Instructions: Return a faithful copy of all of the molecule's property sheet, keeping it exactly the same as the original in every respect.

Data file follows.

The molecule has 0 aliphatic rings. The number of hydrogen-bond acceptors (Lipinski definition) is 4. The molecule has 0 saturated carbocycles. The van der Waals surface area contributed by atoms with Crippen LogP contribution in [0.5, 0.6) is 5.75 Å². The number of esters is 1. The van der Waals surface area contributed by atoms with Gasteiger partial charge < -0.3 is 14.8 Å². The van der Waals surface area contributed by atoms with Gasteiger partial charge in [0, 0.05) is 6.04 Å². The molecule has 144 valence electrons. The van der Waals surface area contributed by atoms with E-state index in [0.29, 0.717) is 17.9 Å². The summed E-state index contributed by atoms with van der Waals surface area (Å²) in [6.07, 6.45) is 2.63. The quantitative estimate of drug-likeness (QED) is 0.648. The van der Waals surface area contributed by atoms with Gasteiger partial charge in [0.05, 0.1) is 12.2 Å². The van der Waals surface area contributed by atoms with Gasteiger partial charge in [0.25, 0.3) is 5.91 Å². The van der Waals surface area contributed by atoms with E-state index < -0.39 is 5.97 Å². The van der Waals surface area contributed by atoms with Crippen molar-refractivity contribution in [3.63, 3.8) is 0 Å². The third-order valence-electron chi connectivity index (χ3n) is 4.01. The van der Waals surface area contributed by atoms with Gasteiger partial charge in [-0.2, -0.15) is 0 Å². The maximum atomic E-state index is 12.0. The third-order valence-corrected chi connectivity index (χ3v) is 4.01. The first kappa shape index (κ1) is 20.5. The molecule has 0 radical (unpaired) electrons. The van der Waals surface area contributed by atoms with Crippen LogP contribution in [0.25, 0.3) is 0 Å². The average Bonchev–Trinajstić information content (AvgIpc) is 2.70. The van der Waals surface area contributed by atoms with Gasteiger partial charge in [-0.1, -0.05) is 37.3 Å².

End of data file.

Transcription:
The molecule has 0 aliphatic rings. The number of hydrogen-bond acceptors (Lipinski definition) is 4. The molecule has 0 saturated carbocycles. The van der Waals surface area contributed by atoms with Crippen LogP contribution in [0.5, 0.6) is 5.75 Å². The number of esters is 1. The van der Waals surface area contributed by atoms with Gasteiger partial charge < -0.3 is 14.8 Å². The van der Waals surface area contributed by atoms with Gasteiger partial charge in [0, 0.05) is 6.04 Å². The molecule has 144 valence electrons. The van der Waals surface area contributed by atoms with E-state index in [0.29, 0.717) is 17.9 Å². The summed E-state index contributed by atoms with van der Waals surface area (Å²) in [6.07, 6.45) is 2.63. The quantitative estimate of drug-likeness (QED) is 0.648. The van der Waals surface area contributed by atoms with Gasteiger partial charge in [0.05, 0.1) is 12.2 Å². The van der Waals surface area contributed by atoms with Gasteiger partial charge in [0.25, 0.3) is 5.91 Å². The van der Waals surface area contributed by atoms with E-state index < -0.39 is 5.97 Å². The van der Waals surface area contributed by atoms with Crippen molar-refractivity contribution in [3.63, 3.8) is 0 Å². The third-order valence-electron chi connectivity index (χ3n) is 4.01. The van der Waals surface area contributed by atoms with Gasteiger partial charge in [-0.2, -0.15) is 0 Å². The maximum atomic E-state index is 12.0. The third-order valence-corrected chi connectivity index (χ3v) is 4.01. The first kappa shape index (κ1) is 20.5. The molecule has 0 radical (unpaired) electrons. The van der Waals surface area contributed by atoms with Crippen LogP contribution in [0.25, 0.3) is 0 Å². The average Bonchev–Trinajstić information content (AvgIpc) is 2.70. The van der Waals surface area contributed by atoms with Gasteiger partial charge in [-0.1, -0.05) is 37.3 Å².